But starting mobile first is actually easier and will result in less code.
If you build mobile first, you're building up your CSS in complexity.
It turns out that doing that is actually hostile to your users.
You really only want two things: set the width to the device your site is shown on, and make sure the initial scale is 1, which means that 1 pixel in your CSS equals one device-independent pixel, like this: You develop websites on a large laptop or desktop screen, and usually your client is most interested in the desktop design of a website, so it might feel natural to just start with the design for the desktop site and then work your way down.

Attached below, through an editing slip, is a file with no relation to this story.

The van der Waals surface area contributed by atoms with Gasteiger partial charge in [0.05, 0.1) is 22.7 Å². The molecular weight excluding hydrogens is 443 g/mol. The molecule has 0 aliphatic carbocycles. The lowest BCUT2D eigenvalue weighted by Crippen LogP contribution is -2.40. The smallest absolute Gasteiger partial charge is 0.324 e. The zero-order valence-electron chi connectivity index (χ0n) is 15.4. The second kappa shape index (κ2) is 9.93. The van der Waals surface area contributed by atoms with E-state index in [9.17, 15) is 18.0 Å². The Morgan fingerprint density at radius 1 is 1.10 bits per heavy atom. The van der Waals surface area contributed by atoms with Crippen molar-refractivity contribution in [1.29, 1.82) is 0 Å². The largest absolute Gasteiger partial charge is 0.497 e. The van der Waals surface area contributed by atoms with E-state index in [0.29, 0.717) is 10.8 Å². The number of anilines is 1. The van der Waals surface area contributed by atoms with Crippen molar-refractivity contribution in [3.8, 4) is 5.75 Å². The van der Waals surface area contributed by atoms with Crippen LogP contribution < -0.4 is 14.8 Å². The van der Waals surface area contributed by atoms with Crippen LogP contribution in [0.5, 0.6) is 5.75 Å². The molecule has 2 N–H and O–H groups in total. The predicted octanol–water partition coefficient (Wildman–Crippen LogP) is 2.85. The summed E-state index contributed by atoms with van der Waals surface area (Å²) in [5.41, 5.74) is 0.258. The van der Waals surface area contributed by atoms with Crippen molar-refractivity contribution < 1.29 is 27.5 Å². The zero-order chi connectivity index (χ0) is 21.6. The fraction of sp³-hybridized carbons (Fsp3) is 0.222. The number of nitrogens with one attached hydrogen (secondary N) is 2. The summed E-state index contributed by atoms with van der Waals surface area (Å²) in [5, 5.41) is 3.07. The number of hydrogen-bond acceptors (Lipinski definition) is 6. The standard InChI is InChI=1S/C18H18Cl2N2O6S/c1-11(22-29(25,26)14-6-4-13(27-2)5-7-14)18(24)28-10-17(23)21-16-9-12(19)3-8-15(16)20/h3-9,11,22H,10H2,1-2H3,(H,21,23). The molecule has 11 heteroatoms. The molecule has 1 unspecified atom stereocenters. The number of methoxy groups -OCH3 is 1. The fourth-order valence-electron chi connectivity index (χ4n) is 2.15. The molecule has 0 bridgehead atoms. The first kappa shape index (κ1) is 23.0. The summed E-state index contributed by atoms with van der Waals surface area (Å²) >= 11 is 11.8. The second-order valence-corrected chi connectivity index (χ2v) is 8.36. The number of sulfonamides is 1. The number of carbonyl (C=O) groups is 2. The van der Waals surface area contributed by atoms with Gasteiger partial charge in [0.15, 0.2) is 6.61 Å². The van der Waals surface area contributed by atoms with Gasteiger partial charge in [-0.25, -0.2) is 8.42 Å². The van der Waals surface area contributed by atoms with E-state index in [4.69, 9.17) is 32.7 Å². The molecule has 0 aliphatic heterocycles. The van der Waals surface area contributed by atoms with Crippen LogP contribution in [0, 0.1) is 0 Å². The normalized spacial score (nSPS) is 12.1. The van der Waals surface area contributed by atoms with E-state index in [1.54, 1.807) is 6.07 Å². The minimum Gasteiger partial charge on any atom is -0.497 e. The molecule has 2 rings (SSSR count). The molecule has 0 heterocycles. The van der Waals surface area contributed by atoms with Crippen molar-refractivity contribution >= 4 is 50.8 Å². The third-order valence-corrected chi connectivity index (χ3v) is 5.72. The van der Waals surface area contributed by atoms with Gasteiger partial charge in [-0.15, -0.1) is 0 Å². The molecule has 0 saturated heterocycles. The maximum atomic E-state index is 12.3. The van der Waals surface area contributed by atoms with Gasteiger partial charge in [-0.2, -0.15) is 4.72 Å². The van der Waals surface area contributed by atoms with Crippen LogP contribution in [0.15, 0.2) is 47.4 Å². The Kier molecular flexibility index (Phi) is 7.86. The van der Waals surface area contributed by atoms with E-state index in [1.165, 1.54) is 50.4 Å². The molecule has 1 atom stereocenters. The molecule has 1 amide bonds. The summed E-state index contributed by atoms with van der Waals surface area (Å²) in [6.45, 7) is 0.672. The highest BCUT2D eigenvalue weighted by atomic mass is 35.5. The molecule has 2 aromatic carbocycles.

CSS in new media queries you write will then never influence your earlier sizes.
If you build mobile-first, this means that, as you add styling for larger and larger media queries, you're CSS for just to undo your more advanced desktop styling.
So you're writing more CSS and if you're not carefully undoing all CSS, you end up with things like horizontal overflowing or text not fitting.
Try to style element sizes in relation to their surroundings. If you make use of these layout methods, you'll end up needing less media queries to achieve the same design.
Less media queries means less to reason about, and your code's shorter to boot.